Britain’s withdrawal from the European Union is an opportunity to introduce new UK vaping laws which would help save lives, the House of Lords has heard.
In a wide-ranging two hour debate on vaping (on July 4) the Lords was told that the TPD as it stands will undoubtedly cost lives.
Lord Callanan said the controversial upper limit of nicotine imposed by the TPD had the potential to cost more than 100,000 lives a year around the EU by discouraging heavy smokers to try vaping instead.
The debate had originally sought to overturn the UK’s Tobacco and Related Products Regulations 2016, the legislation which gives effect to the TPD in the UK.
However, the motion was withdrawn before members could vote on it after it was revealed that there was not the necessary cross-party support for the Regulations to be overturned.
Lord Callanan, who was an MEP from 1999 to 2014, said that the recent Brexit vote now gave Parliament the opportunity to introduce new regulations which made more sense and helped save lives.
He said: “Now that we are going to leave the EU, we have the opportunity to make regulations that will be evidence-based and to create a climate in which smokers can quit for safer products.
“We need to remove the ridiculous restrictions on product choice and the advertising of e-cigarettes and other reduced-harm products, such as heat-not-burn products. To this end, I welcome the Treasury’s consultation on the taxation of heated products later this year.”
Lord Callanan said: “We need serious action and a clear plan to put into production medicinal supplies of the stronger e-liquid used by a quarter of a million vapers. It would be unconscionable if the MHRA (Medicines and Healthcare Products Regulatory Agency) was to fail on this once again. The need is simple: several suppliers of base e-liquid should be approved by the MHRA before Christmas.”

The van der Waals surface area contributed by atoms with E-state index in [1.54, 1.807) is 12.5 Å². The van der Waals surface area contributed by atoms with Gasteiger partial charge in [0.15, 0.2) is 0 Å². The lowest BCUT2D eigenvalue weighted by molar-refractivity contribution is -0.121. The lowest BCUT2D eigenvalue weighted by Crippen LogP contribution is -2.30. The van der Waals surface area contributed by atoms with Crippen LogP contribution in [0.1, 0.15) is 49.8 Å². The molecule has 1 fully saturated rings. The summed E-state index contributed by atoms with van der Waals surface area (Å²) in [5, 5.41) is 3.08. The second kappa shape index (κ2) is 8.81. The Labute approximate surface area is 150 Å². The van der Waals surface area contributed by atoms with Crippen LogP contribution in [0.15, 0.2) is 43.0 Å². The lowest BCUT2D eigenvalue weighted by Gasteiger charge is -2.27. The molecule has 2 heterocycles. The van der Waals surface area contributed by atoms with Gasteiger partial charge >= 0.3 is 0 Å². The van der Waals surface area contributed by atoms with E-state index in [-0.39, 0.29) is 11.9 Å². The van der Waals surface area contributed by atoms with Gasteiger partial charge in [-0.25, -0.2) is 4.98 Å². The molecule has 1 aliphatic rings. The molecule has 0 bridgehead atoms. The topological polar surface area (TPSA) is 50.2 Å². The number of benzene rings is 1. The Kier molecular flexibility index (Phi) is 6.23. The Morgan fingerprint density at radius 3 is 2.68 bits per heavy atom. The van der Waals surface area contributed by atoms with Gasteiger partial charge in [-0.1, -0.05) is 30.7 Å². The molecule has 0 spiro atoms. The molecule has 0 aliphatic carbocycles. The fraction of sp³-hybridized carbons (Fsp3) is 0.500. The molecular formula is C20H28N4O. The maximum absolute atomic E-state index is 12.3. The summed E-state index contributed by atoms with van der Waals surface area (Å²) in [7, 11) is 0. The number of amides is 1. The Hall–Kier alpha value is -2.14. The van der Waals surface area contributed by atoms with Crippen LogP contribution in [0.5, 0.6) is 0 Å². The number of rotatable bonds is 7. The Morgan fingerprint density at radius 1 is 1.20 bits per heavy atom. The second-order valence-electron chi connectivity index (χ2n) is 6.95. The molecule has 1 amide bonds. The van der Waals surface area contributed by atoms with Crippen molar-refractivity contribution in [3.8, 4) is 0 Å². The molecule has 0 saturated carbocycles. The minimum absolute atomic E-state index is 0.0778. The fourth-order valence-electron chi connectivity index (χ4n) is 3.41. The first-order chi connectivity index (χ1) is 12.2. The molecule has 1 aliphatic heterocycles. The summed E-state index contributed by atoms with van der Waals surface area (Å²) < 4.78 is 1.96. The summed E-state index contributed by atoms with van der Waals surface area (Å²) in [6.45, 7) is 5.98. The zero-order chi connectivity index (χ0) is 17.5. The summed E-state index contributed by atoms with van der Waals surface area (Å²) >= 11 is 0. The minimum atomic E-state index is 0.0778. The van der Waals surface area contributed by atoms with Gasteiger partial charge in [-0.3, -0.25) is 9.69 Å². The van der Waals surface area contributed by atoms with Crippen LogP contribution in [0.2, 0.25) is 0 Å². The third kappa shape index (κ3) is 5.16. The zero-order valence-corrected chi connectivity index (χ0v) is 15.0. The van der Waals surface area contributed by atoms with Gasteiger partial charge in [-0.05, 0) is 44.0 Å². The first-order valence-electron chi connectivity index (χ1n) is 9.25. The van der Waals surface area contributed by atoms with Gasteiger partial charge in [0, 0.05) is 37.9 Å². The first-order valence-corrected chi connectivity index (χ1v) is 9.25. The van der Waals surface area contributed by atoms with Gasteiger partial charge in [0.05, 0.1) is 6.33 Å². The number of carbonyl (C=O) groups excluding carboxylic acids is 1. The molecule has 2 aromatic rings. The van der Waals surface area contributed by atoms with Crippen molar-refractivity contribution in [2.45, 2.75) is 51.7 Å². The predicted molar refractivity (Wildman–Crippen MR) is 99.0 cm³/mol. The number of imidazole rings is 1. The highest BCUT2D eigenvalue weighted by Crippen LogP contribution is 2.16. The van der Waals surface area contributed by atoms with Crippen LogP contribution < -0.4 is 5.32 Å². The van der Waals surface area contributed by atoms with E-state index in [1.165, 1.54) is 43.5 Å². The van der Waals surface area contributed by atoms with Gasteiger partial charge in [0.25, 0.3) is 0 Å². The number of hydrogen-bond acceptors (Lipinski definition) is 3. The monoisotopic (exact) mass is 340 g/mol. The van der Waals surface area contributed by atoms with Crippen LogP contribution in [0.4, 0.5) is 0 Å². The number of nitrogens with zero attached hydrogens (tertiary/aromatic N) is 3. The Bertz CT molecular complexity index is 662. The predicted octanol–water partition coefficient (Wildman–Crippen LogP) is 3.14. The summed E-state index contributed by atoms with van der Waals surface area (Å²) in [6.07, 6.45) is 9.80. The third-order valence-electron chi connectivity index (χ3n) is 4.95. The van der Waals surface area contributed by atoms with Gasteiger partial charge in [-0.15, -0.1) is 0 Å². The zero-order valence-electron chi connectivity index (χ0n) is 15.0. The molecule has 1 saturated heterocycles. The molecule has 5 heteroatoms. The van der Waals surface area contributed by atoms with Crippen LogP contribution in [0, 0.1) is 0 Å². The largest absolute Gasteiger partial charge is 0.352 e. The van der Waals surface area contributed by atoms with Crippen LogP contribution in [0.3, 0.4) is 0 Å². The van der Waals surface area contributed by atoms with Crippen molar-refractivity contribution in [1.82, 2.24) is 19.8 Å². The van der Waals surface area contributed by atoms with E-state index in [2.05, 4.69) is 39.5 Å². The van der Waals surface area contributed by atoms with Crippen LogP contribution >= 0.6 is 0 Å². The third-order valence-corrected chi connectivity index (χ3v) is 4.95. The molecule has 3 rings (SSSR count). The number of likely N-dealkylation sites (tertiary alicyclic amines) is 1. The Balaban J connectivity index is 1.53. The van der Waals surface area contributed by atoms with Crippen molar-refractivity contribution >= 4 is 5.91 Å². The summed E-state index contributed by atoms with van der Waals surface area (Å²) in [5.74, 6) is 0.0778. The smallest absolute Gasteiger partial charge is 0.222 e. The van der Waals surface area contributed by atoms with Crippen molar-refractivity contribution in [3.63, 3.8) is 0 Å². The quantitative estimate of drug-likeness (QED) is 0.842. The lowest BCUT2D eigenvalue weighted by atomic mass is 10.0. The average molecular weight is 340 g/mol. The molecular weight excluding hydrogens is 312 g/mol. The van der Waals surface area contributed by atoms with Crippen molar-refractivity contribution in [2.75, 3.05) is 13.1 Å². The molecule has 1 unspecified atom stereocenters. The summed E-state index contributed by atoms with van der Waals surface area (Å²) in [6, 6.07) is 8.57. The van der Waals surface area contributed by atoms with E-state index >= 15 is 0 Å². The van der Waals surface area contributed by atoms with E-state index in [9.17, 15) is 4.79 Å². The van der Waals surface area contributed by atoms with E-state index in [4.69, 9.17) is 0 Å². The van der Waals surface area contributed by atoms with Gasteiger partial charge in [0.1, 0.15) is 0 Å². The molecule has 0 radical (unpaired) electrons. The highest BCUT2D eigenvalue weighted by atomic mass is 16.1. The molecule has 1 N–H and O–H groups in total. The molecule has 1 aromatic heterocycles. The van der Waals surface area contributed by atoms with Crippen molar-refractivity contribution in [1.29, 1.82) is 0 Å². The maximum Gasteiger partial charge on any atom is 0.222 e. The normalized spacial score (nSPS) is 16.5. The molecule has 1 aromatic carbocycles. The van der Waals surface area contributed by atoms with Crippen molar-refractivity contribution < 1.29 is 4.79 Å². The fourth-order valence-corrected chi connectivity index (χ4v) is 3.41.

The conservative peer said the new law ran counter to advice from the Royal College of Physicians to promote vaping and was so severe that it could force vapers back to smoking.
The Conservative peer said: “E-cigarettes are by far the most popular gateway out of tobacco for our nation’s 9 million smokers.
“Bizarrely, while the department is doing its best to restrict sales of one tobacco substitute, which costs taxpayers nothing, we are heavily subsidising nicotine-containing gum and patches, because they are given out on prescription.
“The difference, of course, is that these products are made by the big pharmaceutical companies, which appear to have the Department of Health as a sort of wholly owned subsidiary.“
“These companies stand to lose large amounts of money as sales of their nicotine substitutes have collapsed with the advent of e-cigarettes. The pharmaceutical industry uses its massive spending power to manipulate the harm reduction debate.”
Lord Prior of Brampton, the Parliamentary Under-Secretary of State at Department of Health, supported the regulations saying that most people had heard of e-cigarettes already and adding that only nine per cent of vapers used liquids stronger than 18mg/ml.
He said: “I feel that these regulations are proportionate. They do not go over the top, are entirely sensible and are backed by the RCP and all the major charities in this area.”